Quiet

Quiet’s hard to come by

Russell Wangersky, The Telegram, writes about being somewhere so quiet that he could hear two birds flying 20 feet above him.  He describes the sound their feathers made as they moved through the air–“It is a sound that almost defies description: both a swoosh and a rustle, and a hint of the sweep of a soft brush–a sound he notes he will likely never hear again. And that experience prompts his essay on sound and modern living, as he considers “how much sound there is all around us, and how that complication of noises gets ever-larger.”

Click the link to read this thoughtful essay.

 

 

Yes. The answer is yes.

The battleground.

And the question is: Are noise-filled carriages bad for your health? Hannah Jane Parkinson, The Guardian, is righteously appalled about a bone-headed idea floated by UK railway company South Western Railways which is considering getting rid of quiet carriages.  For some of us–raises hand as high as one can–quiet cars on Amtrak and state-run transit are the one of the few saving graces of an increasingly overused, underfunded public transit system here in the U.S. So reading that   South Western Railways may kill quiet carriages not due to lack of interest but because “[t]he rise of mobile phones, loud music players and a general lack of etiquette mean that quiet zones are now virtually unenforceable,” is an absolute outrage.

Parkinson writes that some people think that quietness is overrated [Ed: monsters!] and says that “[p]sychotherapist and writer Philippa Perry suggests that we are becoming frightened of quietness, possibly as a result of technology.” But Parkinson sides with those of us who just want a moment that isn’t filled with layers of unavoidable sound, even suggesting prison sentences for the sound-loving louts who would rob the rest of us of just a few seconds of peace:

Seven years. That’s the minimum prison sentence that should apply to people on public transport who listen to music through their phone speakers (also known as “sodcasting”) – with two years for banal phone conversations that never end.

We agree, and would suggest similar sentencing guidelines for people wearing headphones who sing along, badly, to whatever they are listening to and those who set their phone volume to 11 and engage the tapping sound on their phone keyboards.

In the end, though, we can’t and shouldn’t avoid all sound, but the artificial sounds imposed on us by marketing miscreants and social louts can be controlled. Instead of getting rid of quiet cars on trains, why not make them all quiet except for one loud car for the uncaring and boorish? Tired of trying to eat a meal in peace only to have some miscreant spend his or her entire meal shouting into their smart phone? Interpose yourself into the conversation by offering unsolicited advice or agreeing with the unseen person on the other end. And refuse to give a dime of encouragement to the amateur “entertainers” who leap onto your subway car just as the doors close, armed with a boom box or bongos–yes, really–with the intent of destroying your sanity for the next three minutes.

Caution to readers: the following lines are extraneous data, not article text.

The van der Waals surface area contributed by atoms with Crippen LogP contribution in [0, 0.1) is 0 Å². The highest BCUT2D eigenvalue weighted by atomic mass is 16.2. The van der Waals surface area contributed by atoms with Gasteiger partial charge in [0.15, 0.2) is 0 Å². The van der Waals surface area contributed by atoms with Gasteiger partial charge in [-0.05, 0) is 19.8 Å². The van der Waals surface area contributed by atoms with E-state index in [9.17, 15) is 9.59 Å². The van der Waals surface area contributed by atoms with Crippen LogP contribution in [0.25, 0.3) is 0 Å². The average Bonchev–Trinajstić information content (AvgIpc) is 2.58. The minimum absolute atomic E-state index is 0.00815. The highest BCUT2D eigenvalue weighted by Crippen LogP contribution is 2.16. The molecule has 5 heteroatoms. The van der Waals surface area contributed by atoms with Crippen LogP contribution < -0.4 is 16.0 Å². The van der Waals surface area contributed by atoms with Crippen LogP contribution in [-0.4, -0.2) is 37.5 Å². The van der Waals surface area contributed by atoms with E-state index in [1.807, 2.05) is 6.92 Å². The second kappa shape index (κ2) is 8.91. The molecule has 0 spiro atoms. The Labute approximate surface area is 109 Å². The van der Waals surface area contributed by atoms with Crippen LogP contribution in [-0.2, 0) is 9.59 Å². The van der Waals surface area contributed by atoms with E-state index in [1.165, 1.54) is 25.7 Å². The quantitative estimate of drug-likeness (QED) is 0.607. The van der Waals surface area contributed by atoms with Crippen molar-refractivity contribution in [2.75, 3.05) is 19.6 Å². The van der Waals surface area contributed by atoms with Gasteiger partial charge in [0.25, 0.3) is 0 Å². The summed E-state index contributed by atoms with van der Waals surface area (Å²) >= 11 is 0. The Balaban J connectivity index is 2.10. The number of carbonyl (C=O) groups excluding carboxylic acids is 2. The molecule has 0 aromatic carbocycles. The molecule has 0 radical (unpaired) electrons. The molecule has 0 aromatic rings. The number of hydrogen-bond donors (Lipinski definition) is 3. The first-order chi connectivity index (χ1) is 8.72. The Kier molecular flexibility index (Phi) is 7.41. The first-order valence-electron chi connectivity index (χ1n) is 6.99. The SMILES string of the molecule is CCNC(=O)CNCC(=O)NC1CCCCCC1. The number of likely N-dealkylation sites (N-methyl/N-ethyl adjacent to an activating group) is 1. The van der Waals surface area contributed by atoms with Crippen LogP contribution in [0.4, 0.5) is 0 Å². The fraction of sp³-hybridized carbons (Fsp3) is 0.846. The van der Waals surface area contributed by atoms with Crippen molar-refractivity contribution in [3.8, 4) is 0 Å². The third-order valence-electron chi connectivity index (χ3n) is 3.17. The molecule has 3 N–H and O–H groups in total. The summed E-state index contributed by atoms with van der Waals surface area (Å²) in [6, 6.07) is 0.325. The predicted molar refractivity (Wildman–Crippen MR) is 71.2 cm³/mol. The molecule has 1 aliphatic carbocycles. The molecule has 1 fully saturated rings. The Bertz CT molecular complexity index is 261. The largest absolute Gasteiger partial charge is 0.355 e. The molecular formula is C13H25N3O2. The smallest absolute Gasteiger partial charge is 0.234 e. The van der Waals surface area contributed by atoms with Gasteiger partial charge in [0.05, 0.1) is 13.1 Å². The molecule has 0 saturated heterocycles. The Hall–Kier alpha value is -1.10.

People have begun to accept that noise is normal and that wanting quiet is some quirky affectation. But noise isn’t normal and should not be the default. We need to push back against the bad behavior of the noise makers and reclaim our public spaces.  So demand more quiet cars. Ask someone to stop shouting into their phone.  And know you are not alone.

As our natural spaces become increasingly less quiet

Samantha Cole, Motherboard, asks, “What Will the Outdoors Sound Like in the Future?”  Cole, who lives in Brooklyn, starts her piece with a descripton of her solo trip to Joshua Tree, “to get some solitude and silence away from the city, immersed in the quiet of the high desert.” But after spending a sleepless night “on a high-alert adrenaline rush, spinning around in the small bed at every noise that pricked out of the silence,” Cole realized that her ears had adjusted to the quiet.

On her return to the city, she reached out to Kurt Fristrup, chief of the Science and Technology Branch at the National Park Service Natural Sounds and Night Skies Division, which deploys sound monitoring systems at national parks and helps the staff meet their soundscape needs.

What follows is an interesting interview, where Cole and Fristrup talk about “how our ears work in the wild,” human noise pollution’s impact on wildlife, and how the Natural Sounds and Night Skies Division is working to make America’s remaining wild spaces less noisy.

And watch this National Park Service Natural Sounds and Night Skies Division video on soundscapes:

Helicopter manufacturer aims to keep noise down

inside the cabin.  Mary Grady, The Robb Report, writes:

A helicopter solves the problem of many travelers—how to avoid traffic in a crowded city center and get directly to your destination, or to your private jet or yacht, as efficiently as possible. But they’re noisy inside, and passengers often wear headsets for the duration of the trip, to ease communication in the cabin. Mecaer Aviation Group says it has solved that problem, with its sound-reducing technology called SILENS (Sound Intensity Level Enhanced Noise System), which reduces the noise in the cabin to the point where travelers can ditch their headsets.

No doubt people who insist on traveling by helicopter are thrilled.